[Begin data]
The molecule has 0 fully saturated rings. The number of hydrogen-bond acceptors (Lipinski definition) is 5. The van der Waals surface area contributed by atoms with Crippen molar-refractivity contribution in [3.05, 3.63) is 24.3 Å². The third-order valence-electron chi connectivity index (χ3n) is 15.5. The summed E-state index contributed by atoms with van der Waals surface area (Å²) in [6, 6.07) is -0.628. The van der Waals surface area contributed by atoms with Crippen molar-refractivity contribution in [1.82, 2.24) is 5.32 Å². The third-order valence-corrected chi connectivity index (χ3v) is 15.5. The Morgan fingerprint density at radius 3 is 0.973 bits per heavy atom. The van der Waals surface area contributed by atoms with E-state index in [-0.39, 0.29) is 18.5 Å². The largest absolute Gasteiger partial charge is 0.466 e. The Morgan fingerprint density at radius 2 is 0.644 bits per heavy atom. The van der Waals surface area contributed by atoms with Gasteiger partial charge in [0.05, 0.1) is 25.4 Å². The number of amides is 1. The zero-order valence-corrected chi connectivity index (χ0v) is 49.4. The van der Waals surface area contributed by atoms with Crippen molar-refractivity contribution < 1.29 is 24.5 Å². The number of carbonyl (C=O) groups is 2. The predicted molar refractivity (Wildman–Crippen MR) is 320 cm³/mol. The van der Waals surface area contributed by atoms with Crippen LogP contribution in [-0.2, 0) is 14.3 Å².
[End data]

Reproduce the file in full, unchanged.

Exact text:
The molecule has 0 fully saturated rings. The number of hydrogen-bond acceptors (Lipinski definition) is 5. The van der Waals surface area contributed by atoms with Crippen molar-refractivity contribution in [3.05, 3.63) is 24.3 Å². The third-order valence-electron chi connectivity index (χ3n) is 15.5. The summed E-state index contributed by atoms with van der Waals surface area (Å²) in [6, 6.07) is -0.628. The van der Waals surface area contributed by atoms with Crippen molar-refractivity contribution in [1.82, 2.24) is 5.32 Å². The third-order valence-corrected chi connectivity index (χ3v) is 15.5. The Morgan fingerprint density at radius 3 is 0.973 bits per heavy atom. The van der Waals surface area contributed by atoms with E-state index in [-0.39, 0.29) is 18.5 Å². The largest absolute Gasteiger partial charge is 0.466 e. The Morgan fingerprint density at radius 2 is 0.644 bits per heavy atom. The van der Waals surface area contributed by atoms with Gasteiger partial charge in [0.05, 0.1) is 25.4 Å². The number of amides is 1. The zero-order valence-corrected chi connectivity index (χ0v) is 49.4. The van der Waals surface area contributed by atoms with Crippen molar-refractivity contribution < 1.29 is 24.5 Å². The number of carbonyl (C=O) groups is 2. The predicted molar refractivity (Wildman–Crippen MR) is 320 cm³/mol. The van der Waals surface area contributed by atoms with Crippen LogP contribution in [-0.2, 0) is 14.3 Å².